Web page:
Soft robots, or those made with materials like rubber, gels and cloth, have advantages over their harder, heavier counterparts, especially when it comes to tasks that require direct human interaction. Robots that could safely and gently help people with limited mobility grocery shop, prepare meals, get dressed, or even walk would undoubtedly be life-changing.
However, soft robots currently lack the strength needed to perform these sorts of tasks. This long-standing challenge—making soft robots stronger without compromising their ability to gently interact with their environment—has limited the development of these devices.
With the relationship between strength and softness in mind, a team of Penn Engineers has devised a new electrostatically controlled clutch which enables a soft robotic hand to be able to hold 4 pounds, which is 40 times more than the hand could lift without the clutch. In addition, the ability to perform this task requiring both a soft touch and strength was accomplished with only 125 volts of electricity, a third of the voltage required for current clutches.
Their safe, low-power approach could also enable wearable soft robotic devices that would simulate the sensation of holding a physical object in augmented- and virtual-reality environments.
James Pikul, assistant professor in mechanical engineering and applied mechanics (MEAM) in the School of Engineering and Applied Science, Kevin Turner, professor and chair of MEAM with a secondary appointment in materials science engineering, and their Ph.D. students, David Levine, Gokulanand Iyer and Daelan Roosa, published a study in Science Robotics describing a new, fracture-mechanics-based model of electroadhesive clutches, a mechanical structure that can control the stiffness of soft robotic materials.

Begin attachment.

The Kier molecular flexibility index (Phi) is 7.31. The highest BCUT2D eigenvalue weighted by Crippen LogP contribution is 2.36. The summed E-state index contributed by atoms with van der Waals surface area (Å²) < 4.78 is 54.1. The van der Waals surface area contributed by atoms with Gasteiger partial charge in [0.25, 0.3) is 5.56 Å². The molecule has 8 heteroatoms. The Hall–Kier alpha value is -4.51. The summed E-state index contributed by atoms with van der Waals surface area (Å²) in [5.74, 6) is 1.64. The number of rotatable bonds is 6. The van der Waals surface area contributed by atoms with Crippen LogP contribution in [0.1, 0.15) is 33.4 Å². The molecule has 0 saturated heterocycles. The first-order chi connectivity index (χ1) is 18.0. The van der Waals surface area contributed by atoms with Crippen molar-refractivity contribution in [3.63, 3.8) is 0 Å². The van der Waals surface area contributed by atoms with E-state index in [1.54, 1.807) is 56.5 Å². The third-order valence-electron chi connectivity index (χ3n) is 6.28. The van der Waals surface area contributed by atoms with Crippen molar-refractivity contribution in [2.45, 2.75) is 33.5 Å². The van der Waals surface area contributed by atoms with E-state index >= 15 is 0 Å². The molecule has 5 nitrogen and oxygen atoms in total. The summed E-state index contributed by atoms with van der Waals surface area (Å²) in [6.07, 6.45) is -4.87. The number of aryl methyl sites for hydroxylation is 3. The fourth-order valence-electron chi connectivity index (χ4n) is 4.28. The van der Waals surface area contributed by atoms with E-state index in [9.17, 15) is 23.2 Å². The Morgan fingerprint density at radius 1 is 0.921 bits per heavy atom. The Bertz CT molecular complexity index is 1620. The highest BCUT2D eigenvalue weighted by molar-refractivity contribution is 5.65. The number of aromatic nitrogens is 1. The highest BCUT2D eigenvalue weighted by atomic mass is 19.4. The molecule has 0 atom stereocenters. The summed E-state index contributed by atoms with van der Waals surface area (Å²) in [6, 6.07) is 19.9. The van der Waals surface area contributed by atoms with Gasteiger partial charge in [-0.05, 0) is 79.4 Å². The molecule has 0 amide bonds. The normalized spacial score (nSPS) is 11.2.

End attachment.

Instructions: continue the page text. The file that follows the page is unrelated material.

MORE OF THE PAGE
“Our approach tackles the force capacity of clutches at the model level,” says Pikul. “And our model, the fracture-mechanics-based model, is unique. Instead of creating parallel plate clutches, we based our design on lap joints and examined where fractures might occur in these joints. The friction model assumes that the stress on the system is uniform, which is not realistic. In reality, stress is concentrated at various points, and our model helps us understand where those points are. The resulting clutch is both stronger and safer as it requires only a third of the voltage compared to traditional clutches.”
This story is by Melissa Pappas. Read more at Penn Engineering Today.